by Tom Strode
WASHINGTON (BP) — Members of Congress have introduced legislation to enable churches and other non-profit organizations to endorse candidates or otherwise participate in political campaigns without fear of penalties from the Internal Revenue Service.
The Free Speech Fairness Act — introduced Feb. 1, the day before President Trump reiterated his intent to eliminate the so-called Johnson Amendment — would free pastors, churches and other tax-exempt entities to intervene on behalf of or against candidates in an election campaign. The measure would still prohibit financial donations from such organizations to candidates or campaigns, a bill sponsor said.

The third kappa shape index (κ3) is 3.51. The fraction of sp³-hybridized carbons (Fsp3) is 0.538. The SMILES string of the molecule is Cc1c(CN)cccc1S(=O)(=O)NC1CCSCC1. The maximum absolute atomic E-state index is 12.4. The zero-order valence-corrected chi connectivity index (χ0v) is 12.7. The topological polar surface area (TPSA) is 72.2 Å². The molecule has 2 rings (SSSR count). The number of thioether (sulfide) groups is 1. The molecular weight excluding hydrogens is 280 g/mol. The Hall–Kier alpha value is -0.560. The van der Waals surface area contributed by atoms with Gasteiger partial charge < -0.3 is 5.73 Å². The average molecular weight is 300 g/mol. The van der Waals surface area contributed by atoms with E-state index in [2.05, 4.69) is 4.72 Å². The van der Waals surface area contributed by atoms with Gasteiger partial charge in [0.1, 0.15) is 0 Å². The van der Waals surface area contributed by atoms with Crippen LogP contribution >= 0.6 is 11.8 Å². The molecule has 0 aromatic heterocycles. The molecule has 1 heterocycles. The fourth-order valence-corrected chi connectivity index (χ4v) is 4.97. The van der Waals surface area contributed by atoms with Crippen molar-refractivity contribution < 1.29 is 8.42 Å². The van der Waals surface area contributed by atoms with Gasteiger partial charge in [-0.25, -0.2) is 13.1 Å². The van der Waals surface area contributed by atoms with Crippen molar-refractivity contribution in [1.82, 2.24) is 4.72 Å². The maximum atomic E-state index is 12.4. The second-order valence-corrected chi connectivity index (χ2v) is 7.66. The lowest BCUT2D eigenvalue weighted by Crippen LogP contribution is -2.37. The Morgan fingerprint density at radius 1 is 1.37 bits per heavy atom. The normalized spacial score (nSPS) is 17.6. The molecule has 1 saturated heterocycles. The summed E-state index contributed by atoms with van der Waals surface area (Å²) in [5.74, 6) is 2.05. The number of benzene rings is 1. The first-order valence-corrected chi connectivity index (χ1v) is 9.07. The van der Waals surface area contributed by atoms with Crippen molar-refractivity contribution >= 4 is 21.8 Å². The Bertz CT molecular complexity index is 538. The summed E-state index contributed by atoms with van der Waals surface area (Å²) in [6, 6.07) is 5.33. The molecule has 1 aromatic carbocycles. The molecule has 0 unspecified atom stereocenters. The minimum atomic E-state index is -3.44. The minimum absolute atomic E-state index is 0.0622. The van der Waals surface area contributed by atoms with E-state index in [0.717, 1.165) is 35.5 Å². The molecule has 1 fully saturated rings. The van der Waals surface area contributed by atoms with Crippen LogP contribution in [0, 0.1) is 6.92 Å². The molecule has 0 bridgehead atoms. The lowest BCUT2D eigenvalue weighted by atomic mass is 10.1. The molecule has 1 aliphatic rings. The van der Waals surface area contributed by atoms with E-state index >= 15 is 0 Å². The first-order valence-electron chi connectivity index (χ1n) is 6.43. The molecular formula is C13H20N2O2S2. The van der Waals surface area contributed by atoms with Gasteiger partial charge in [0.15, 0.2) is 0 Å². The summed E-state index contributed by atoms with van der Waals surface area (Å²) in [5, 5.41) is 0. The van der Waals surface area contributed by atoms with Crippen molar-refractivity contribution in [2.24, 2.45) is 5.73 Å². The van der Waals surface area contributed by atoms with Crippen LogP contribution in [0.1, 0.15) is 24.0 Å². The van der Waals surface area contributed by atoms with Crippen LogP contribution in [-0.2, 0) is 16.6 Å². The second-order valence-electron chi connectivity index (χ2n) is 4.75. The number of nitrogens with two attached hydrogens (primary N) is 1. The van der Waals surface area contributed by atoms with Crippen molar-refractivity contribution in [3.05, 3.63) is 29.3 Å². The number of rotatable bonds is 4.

The Johnson Amendment, named after then-Senator and future President Lyndon Johnson of Texas, altered the federal tax code in 1954 to bar 501(c)(3) organizations “from directly or indirectly participating in, or intervening in, any political campaign on behalf of (or in opposition to) any candidate for elective public office.”
In a speech at the National Prayer Breakfast Thursday (Feb. 2), Trump pledged to “get rid of, and totally destroy, the Johnson Amendment and allow our representatives of faith to speak freely and without fear of retribution.” He made a similar promise during the election campaign, including in his acceptance speech at the Republican National Convention in July.
The amendment, and the way it has been wielded by liberal organizations especially, has caused confusion for many churches and pastors regarding what freedoms they have to address elections or even issues and the public policies affecting them. CONTINUE READING